Like many cultures throughout history, the Lydians didn’t survive but were eventually assimilated into another society following defeat — in this case, by the Persian Empire. Even so, according to enthusiast Rory Brown, Lydians left a lasting mark on history during their roughly six centuries of existence, dating from about 1180 B.C.E. to the middle of the 6th century B.C.E.
While very little in the way of firsthand Lydian history remains, historians of the time, most notably Herodotus, wrote about Lydian culture and society, and artifacts unearthed from Iron Age burial mounds help to paint a picture of this once-thriving civilization. Here, Rory Brown explores the lasting influence and legacy of these ancient people.
Overlap With Greek Society
Greek and Lydian societies, both prominent during the Iron Age, shared a range of cultural features. While not well understood due to few existing samples, Lydian writing is similar to Greek, although it has distinctive characteristics.
Greeks and Lydians were both polytheistic, and Lydian religious figures like Artimu, Pldans, and Baki strongly resemble Greek counterparts Artemis, Apollo, and Dionysus, respectively. Sharing between the two cultures and limited first-hand historical accounts from Lydia makes it hard to know where some concepts originated and who adopted what.
Among the most notable exchanges was the Greek assimilation of Lydian commercial practices. Lydians are credited with being the first culture to establish retail shops and a monetary system featuring gold and silver currency in the form of coins. The Greeks adopted these practices in the 6th century B.C.E., sparking the Greek commercial revolution.
The royal emblem displayed on Lydian coins featured lion iconography, starting with two lion heads and later switching to just one. Some of the earliest archaic Greek coins also featured animals and images of religious figures like Athena.
Influence on the Persians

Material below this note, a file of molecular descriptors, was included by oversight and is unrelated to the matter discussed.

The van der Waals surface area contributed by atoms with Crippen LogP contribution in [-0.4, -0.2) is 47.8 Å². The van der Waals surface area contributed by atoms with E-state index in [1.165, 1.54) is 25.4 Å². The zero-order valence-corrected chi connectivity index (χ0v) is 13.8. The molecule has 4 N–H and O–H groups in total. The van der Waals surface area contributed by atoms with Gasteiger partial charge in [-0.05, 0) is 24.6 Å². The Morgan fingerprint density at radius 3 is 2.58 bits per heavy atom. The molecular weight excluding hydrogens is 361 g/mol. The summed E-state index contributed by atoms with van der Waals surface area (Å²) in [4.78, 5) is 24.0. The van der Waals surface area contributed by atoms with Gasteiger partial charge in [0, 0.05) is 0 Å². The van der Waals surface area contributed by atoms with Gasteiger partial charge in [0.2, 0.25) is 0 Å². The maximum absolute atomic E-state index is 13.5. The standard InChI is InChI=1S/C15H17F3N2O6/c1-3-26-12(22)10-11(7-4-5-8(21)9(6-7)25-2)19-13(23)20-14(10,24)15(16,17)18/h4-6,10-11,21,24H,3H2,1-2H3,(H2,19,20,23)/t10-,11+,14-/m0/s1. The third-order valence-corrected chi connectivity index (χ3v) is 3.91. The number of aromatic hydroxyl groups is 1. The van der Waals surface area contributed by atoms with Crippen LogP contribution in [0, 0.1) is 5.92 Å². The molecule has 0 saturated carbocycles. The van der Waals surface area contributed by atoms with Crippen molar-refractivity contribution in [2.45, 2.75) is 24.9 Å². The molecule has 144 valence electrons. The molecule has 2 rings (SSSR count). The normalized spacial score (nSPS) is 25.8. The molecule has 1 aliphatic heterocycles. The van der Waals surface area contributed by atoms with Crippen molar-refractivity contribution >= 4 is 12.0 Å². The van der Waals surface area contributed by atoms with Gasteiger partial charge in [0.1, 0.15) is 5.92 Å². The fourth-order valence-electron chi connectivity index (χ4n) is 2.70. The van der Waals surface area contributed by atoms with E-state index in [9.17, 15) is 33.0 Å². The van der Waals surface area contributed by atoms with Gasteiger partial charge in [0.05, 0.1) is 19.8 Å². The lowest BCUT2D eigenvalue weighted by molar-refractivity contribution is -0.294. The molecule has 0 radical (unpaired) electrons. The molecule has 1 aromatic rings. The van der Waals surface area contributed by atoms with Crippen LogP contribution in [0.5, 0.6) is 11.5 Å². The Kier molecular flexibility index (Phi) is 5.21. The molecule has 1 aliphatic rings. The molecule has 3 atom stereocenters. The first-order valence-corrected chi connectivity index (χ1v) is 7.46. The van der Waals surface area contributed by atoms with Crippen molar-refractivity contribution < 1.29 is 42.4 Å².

Croesus, the last of Lydian kings, was known for extravagant wealth and a penchant for war. Upon coming to power, he immediately started attacking the Greek empire, conquering the western half of Asia Minor before eventually setting his sights on the threat of the expanding Persian Empire.
Allying with Egypt, Babylonia, and Sparta, he launched an attack on Persia, which ultimately led to Lydian defeat. Lydia was then integrated into the Persian Empire, although the area would fall to Alexander the Great and Roman rule just two centuries later.
That said, the Persians adopted one aspect of the Lydian culture of particular interest to Rory Brown: Lydian use of rare metal coins as currency. Almost immediately following Persian success, Cyrus the Great introduced coinage to the Persian people. Interestingly, this was roughly a century after the Greeks adopted the practice.
Although the duration of the Lydian civilization was relatively short in the span of human history, there’s no denying the lasting contributions this society produced. Not only were Lydians an integral part of the ancient world, sharing concepts and customs with neighboring cultures, but their influence also remains in countries across the globe that still rely on coinage as a form of currency today.
About Rory Brown, Lydian Enthusiast
Rory Brown is a Managing Partner at Nicklaus Brown & Company. He is the Executive Chair of Goods and Services at Blueriver. Providing excellence in the industry for over two decades, Mr. Brown was chosen as the Financial Services Entrepreneur of the Year by Ernst & Young, and he has founded several companies in the Inc. 500. Mr. Brown researches the Lydian Kingdom and ancient currencies in his spare time.